as known from Lewis acids such as of the BF3 type or SnCl2. Lewis acids (catalysts) leading to 1,4-dioxane groups in the backbone of the resin are, for example, the salts of trifluoromethanesulfonic acid and perchloric acid with counterions carrying a 2- to 6-fold positive charge. These Lewis acids are preferably from the groups 2-15 (IUPAC format 1989) of the Periodic Table and from the lanthanides, preferably from the groups 3, 6-8, 11, 12, 14 and from the lanthanides. Most preferred are the 2-valent, 3-valent or 4-valent cations of copper (Cu), zinc (Zn), tin (Sn), scandium (Sc), yttrium (Y), ytterbium (Yb), lanthanum (La), manganese (Mn), lead (Pb), iron (Fe), chromium (Cr) and mercury (Hg).

The concentration of the catalyst in the reaction mixture depends on its reactivity, on the desired cycle time, the temperature, the educts and on the solubility in the reaction mixture. Typical concentrations are in the range from 10 ppm to 10,000 ppm, preferably from 100 ppm to 3,000 ppm.

As soon as the reaction has reached the desired reaction degree with respect to the epoxy groups, the warmed mixture is charged with suitable catalyst-inhibiting compounds (quenchers), preferably at reaction temperature. The novel epoxy resin compositions thus become storage-stable. Where appropriate, the advanced epoxy resin composition thus obtained can then be mixed with non-advanced epoxy resin to give a mixture having the desired epoxy value.

The quenchers used can be bases, such as alkali metal hydroxides and alkaline earth metal hydroxides, for example sodium hydroxide or potassium hydroxide, alcoholates, for example sodium methylate or sodium ethylate, sodium-t-butylate and other alcoholates, carboxylates, for example sodium acetate, primary, secondary or tertiary amines, for example butylamine, piperidines and triethylamine, amino alcohols, for example triethanolamine, cyanides, for example potassium cyanide, sodium cyanide, nitrites, for example acetonitriles, amides, for example N-methylpyrrolidone, urethanes, for example reaction products of alcohols with phenylisocyanate and/or other per se known isocyanates. Preferred quenchers are alkaline earth metal hydroxides and lactams and, in particular, tertiary amines. The amount of quencher used depends on its specific inhibiting effect on the catalyst used, on its reactivity to the epoxy compounds used and on the high molecular weight compounds formed according to this invention. The skilled person knows how to select and optimise the quencher added and how to determine the optimum amount used. Equivalent to slightly excess (1 to 20 vals) amounts are typically added to the catalyst for neutralisation. These amounts depend on the type of catalyst and quencher and need to be optimised in each case.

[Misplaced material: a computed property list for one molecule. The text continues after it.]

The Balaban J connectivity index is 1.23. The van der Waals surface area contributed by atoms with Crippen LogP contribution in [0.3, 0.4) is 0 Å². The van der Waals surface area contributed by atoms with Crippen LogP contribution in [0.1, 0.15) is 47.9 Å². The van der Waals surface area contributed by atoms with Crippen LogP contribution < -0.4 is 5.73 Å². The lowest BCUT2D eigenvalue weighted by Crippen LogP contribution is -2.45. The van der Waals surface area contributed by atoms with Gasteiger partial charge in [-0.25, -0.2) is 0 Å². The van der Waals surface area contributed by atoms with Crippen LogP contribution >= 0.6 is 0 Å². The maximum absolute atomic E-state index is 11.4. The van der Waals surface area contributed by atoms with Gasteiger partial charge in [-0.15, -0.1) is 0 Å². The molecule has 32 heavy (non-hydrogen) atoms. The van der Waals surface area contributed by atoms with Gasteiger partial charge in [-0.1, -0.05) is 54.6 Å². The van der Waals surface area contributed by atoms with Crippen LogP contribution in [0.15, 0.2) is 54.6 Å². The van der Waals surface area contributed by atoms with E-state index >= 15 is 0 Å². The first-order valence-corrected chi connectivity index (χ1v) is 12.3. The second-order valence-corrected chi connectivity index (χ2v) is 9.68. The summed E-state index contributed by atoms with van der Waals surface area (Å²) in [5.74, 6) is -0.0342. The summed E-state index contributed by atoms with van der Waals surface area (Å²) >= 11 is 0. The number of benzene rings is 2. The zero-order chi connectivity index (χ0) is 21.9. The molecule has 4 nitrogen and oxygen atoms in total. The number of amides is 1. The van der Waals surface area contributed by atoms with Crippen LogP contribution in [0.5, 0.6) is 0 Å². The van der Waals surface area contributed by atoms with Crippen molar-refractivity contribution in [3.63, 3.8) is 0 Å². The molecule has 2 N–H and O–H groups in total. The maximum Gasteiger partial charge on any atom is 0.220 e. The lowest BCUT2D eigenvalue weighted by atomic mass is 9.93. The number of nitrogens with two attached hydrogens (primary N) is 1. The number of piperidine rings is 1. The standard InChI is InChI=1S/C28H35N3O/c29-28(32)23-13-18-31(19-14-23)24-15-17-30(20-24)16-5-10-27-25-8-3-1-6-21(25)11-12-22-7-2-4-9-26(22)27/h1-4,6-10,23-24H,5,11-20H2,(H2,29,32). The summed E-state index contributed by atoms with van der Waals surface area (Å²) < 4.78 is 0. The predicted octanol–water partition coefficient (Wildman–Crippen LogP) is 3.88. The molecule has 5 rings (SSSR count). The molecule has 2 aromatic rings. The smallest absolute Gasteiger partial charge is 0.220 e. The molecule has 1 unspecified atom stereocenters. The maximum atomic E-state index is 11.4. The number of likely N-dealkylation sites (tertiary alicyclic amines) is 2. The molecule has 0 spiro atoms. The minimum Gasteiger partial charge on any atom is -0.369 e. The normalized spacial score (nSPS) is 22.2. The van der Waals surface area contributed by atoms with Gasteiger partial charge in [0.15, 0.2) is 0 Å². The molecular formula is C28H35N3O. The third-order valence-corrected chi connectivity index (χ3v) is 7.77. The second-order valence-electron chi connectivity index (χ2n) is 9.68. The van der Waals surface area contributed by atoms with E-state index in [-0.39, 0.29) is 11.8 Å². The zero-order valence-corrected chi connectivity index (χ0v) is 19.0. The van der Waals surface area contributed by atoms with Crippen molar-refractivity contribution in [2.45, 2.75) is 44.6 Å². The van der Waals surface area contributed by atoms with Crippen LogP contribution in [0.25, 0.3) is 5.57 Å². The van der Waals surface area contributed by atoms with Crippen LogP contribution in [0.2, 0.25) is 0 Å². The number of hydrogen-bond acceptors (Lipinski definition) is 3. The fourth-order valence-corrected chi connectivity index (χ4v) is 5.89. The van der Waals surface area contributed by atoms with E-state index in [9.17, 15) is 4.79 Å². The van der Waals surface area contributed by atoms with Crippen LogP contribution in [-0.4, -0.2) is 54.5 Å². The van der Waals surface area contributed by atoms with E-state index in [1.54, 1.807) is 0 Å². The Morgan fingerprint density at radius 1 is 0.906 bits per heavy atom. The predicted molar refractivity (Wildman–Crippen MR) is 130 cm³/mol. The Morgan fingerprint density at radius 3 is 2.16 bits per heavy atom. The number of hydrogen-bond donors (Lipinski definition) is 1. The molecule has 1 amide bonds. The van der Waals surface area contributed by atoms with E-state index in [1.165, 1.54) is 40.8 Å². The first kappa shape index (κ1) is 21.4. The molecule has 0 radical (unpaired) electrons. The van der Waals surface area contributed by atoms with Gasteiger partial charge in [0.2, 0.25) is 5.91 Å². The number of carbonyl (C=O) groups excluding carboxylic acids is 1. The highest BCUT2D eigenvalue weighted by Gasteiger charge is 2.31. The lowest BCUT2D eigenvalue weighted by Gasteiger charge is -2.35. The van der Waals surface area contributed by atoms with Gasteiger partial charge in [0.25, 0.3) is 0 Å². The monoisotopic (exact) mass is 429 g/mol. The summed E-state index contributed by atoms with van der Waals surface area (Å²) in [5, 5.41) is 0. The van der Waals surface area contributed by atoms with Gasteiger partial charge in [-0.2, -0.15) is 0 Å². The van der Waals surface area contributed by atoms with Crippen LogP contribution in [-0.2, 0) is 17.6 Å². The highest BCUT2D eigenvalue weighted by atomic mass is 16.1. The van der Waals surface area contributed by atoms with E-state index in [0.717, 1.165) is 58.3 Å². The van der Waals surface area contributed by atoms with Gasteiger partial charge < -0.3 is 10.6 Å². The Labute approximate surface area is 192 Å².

In the process for the preparation of the novel above-defined curable epoxy resin composition, the composition comprising the epoxy compound and the catalyst is heated, preferably in a reactor, to a temperature in the range from 20 C. to 200 C., more preferably from 40 C. to 180 C. and, most preferably, from about 100 C. to 150 C. In the course of this process the epoxy content of the mixture is analytically determined continuously or in suitable intervals, heating being continued until the epoxy content has been reduced by 1 to 60 percent, preferably by 5 to 50 percent, relative to the starting content. The Lewis acid is then preferably deactivated with a deactivator. Analysis can be carried out by methods known per se, for example by reacting the oxirane with hydrogen bromide (HBr) which is formed in situ from tetraethyl ammonium bromide and HCIO4. Heating can be carried out solventless or in the presence of suitable inert solvents which are adjusted to the reaction temperature. Such solvents are, for example, aromatic hydrocarbons, ethers, esters, aliphatic hydrocarbons and, preferably, aromatic hydrocarbons, such as xylene or toluene.

Monoepoxy compounds can dimerise as follows when heated in an addition reaction in the presence of the cited catalysts (Lewis acids) to the indicated temperatures:

In the above reaction scheme (I), A is a monovalent aliphatic or aromatic radical.

If the epoxy compounds contain two epoxy groups, then polymer formation proceeds as follows under the cited conditions:

In this reaction scheme (II), A is a divalent aliphatic or aromatic radical, B is the radical of dioxan, which is substituted either in 2- and 5-position or in 2- and 6-position and which may be in the cis- or trans-form. n is an integer from 1 to 10, preferably from 1 to 5. Analyses have shown that the novel epoxy resin compositions, obtained in accordance with this invention by treating a composition comprising an epoxy compound containing on average two 1,2-epoxy groups, contain substantial proportions, i.e. about 5 to 90 percent, of compounds of formula (IIa) as high molecular weight epoxy compounds which can be isolated by methods known per se.

Accordingly, this invention relates to compounds of formula (IIa)